How do you approach the dawning of a new year? Do you have traditions that you go through? Do you review your last year and set new goals?
Does anyone even set New Year's resolutions anymore?
There's nothing wrong with resolutions, I just haven't caught onto the value of only making them once a year. Yes, there's a nice fresh feeling to turning over a blank page but don't we do that every day anyways?
And why can't we make plans throughout the year and just work on them naturally? Why force it because there's a different digit in the date?
Do Your Goals Come from Inside or Outside?
Resolutions have almost become a bit of a failure-trigger for some people - they know they are supposed to be "setting goals" and improving themselves so they say, "I'll make a New Year's resolution to fix that!"
The trouble this creates is that it may not come from you. There could be friends or society or articles that are telling you the types of things you need to improve in your life. But do you ask yourself what you really want to achieve for you?
So you declare your resolution and work hard at it. At first. Then it just loses you. And then you "fail" and then you feel shitty. If you set a goal based on external factors, there's less chance that you'll push through it happily. And even if you do get through it, you may feel annoyed or drained or just plain empty. How is this tradition helping anyone?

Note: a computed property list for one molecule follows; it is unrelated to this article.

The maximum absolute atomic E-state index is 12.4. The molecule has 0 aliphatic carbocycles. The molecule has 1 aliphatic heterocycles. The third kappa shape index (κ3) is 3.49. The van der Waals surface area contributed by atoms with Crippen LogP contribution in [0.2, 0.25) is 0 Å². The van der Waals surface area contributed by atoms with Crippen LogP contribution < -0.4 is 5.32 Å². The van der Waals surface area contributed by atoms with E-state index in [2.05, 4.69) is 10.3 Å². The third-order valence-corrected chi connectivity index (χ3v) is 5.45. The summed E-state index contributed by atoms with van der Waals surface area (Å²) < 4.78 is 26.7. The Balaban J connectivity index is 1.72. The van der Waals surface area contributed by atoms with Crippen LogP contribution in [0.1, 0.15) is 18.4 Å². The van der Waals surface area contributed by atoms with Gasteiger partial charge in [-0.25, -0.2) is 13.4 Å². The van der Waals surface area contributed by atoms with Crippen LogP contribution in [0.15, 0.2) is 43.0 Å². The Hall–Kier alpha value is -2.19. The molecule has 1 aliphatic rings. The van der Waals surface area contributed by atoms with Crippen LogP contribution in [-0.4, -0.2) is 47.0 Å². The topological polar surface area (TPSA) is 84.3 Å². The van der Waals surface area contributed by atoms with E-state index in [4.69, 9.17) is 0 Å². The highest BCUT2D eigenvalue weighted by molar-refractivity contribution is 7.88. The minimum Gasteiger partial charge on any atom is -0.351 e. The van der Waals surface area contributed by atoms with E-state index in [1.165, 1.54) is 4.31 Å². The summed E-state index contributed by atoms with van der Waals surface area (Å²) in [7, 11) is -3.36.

Ultimately, I think it's important to feel like you are making progress. Whatever you're doing. Cooking a meal, building a house, learning a skill, building friendships, staying connected to people - anything that's not moving forward can have a tendency to suck the life out of you.
However, you don't have to put markers and measures across everything to tell you you're making progress. You'll just know. If that once-inspiring project has been sitting in the back room for the last six months, you know you're over it. If you dread the idea of getting back on track with something, you know you're over it.
So why push through on things that are draining you? Just know when to quit. Quitting is as good as finishing sometimes. You'll at least clear the headspace spent on nagging yourself to achieve what you set out to do. You can accept that you're still learning about yourself and how you approach things. You're still finding out that your interests change throughout your life. And if last year's resolution doesn't make you feel good - scrap it.
Resolve to Feel Good
This year, I propose that you change your ideas about New Year's resolutions - change them so that if you decide to make them at all, you're making them for you and not for anything or anyone else.
How will that feel?